Tai Chi Chuan is an ancient Chinese health exercise and martial art.
It is said that practitioners derive many benefits thought to be magical, however, on a practical basis, studies support the benefits of consistent practice. Not magical ……..just beneficial. Tai Chi can be learned by anyone at any age with consistent practice. To get a beginning overview, read the following 5 steps:
The 5 Step Overview
1. Relax: mentally & physically: Start your tai chi exercise with a Taoist meditation exercise, this helps you relax so that your thoughts becomes focused. As your mind sheds extraneous and distracting thoughts you are ready to practice the tai chi form. Renowned Grandmaster Professor Chen Man Ch’ing’s Taoist simple and easy to follow Taoist meditation exercise is a good beginning and it only takes a few minutes of practice to learn.
a) Form your fingers with your index finger curved and moving in a circular path toward the tip of your nose…..and do this with each hand gently massaging each closed eyeball; Massage the eyeball with the index finger moving toward the nose in a circular and downward motion. Do this 12 times using both hands over each of both eyes at the same time.
b) Afterwards rub your hands back and forth together (palm facing palm). The palms will get warm.
c) Place each of the warmed-up palms over each of the closed eyes for a minute… This is an effective Taoist or chi-kung meditation technique that reduces stress, , and will help to enhance your coordination …both working at the same time.
Meditation exercises enhance breathe control and helps let the tai chi practitioner focus on their “tan tien”, which is a point located two inches below the naval; it’s considered to be the foundation of rooting, breathing, and body awareness, as the physical center of gravity of the human body.
The “tan tien” is the seat of one’s internal energy or “chi”; it’s a focus point that is located about two inches below the navel. Deep breathing and meditation exercises are consistent and helpful when they are coordinated with the slow and steady movements of the tai chi chuan form. This enhances this internal energy, or chi, flow. When practiced regularly your palms will feel heat, your legs will strengthen, and a feeling of calmness will be the results. Grandmaster William C.C. Chen’s 60 Postures is a complete form that provide this well-being. In the beginning of study, particularly for seniors, an abbreviated version, which was developed specifically for seniors would be beneficial.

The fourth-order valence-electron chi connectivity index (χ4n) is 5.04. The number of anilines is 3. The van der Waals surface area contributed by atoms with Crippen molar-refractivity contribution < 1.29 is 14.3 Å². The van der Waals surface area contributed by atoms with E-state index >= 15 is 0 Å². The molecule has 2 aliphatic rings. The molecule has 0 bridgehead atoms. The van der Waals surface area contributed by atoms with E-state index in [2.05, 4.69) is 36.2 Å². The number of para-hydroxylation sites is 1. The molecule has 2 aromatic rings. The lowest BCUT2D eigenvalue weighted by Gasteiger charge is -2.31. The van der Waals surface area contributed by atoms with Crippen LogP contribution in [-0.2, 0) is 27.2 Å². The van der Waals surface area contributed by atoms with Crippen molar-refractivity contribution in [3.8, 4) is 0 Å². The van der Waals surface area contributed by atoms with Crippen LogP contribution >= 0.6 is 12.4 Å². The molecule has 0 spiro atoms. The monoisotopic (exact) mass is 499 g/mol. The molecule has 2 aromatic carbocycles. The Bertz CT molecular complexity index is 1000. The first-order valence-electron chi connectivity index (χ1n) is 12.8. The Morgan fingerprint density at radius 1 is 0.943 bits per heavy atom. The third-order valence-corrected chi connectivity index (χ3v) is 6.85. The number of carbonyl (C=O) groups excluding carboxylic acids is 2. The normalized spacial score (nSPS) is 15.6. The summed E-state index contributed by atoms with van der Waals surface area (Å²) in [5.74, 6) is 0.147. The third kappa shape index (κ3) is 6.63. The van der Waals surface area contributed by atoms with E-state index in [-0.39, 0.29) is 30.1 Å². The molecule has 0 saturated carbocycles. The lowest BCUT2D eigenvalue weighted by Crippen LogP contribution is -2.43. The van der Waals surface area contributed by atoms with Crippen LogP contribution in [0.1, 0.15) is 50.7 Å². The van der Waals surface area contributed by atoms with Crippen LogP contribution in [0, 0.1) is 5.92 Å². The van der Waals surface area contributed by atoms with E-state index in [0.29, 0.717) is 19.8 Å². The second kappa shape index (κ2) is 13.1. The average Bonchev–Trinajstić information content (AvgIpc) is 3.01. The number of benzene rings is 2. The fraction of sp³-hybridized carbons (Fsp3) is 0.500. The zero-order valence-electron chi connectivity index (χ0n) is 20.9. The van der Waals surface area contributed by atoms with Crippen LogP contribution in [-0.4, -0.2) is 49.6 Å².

2) Consistent practice .Practice about 10 minutes the same time every day. The consistency of the motions will help you feel more comfortable being “single-weighted”, of the weight will be placed on one foot at a time. Since tai chi chuan is practiced as a martial art the body’s muscles must get used to move in a coordinated way. Practicing the form develops muscle memory, which involves consolidating a specific motor task into memory through repetition. When a movement is repeated over time, a long-term muscle memory is created for that task, eventually allowing it to be performed without conscious effort. You will see long term benefits, that studies show how people have benefited who have bad knees, arthritis, asthma, and balance problems.
3) Everyday Applications .In a class of seniors that I was teaching, 70 year old women mentioned that she had no interest in being a martial artist. She was then asked if she ever had difficulty opening a heavy door or walking on uneven ground, she said of course. The tai chi movements and body mechanics needed for martial artists also are needed for every day physical needs. Self defense is an obvious benefit…..not so obvious is learning how to apply these “body mechanics” to walking more quickly and evenly, opening a heavy door, or lifting a heavy suitcase. Proper and regular Tai Chi Chuan practice will harness your strengths and enable more relaxed and effective results.
4) Breathe Control, Balance, and Meditation. Breathe Control is important as you learn to exhale fully.Breathe deeply as part of the tai chi form. Balance is enhanced the more you practice the form since your forms are “single weighted”, your weight is unevenly distributed with the weight primarily distributed on one foot at a time… Meditation can be a focus by practicing the forms more slowly or repeat the forms a many times. It becomes easier to practice the forms; the more you will practice them ……..and it feels good.
5) Martial Art: directing your Chi or Energy. By constant practice of the forms you develop “muscle memory” ….your body gets used to moving in a specific way. “Pushing hands”, is a tai chi practice exercise that helps build balance awareness by practicing with a partner ….pushing but not moving your feet or avoid pushes is an exercise and martial arts competition. This is great training for actual sparring Consistent practice will, over a period of time, helps develop your “chi”.
Each of us has an ability to channel the energy, or “chi” flow in our bodies. The key to effectiveness is to learn how to move with muscles relaxed, although not limp. When our muscles are relaxed, we are able to move quicker…….blows are more powerful the quicker we can move. Practicing the tai chi forms leads to developing more speed.
These techniques and the philosophy or this ancient Chinese martial art will be explained in a clear language so that anyone can follow and benefit.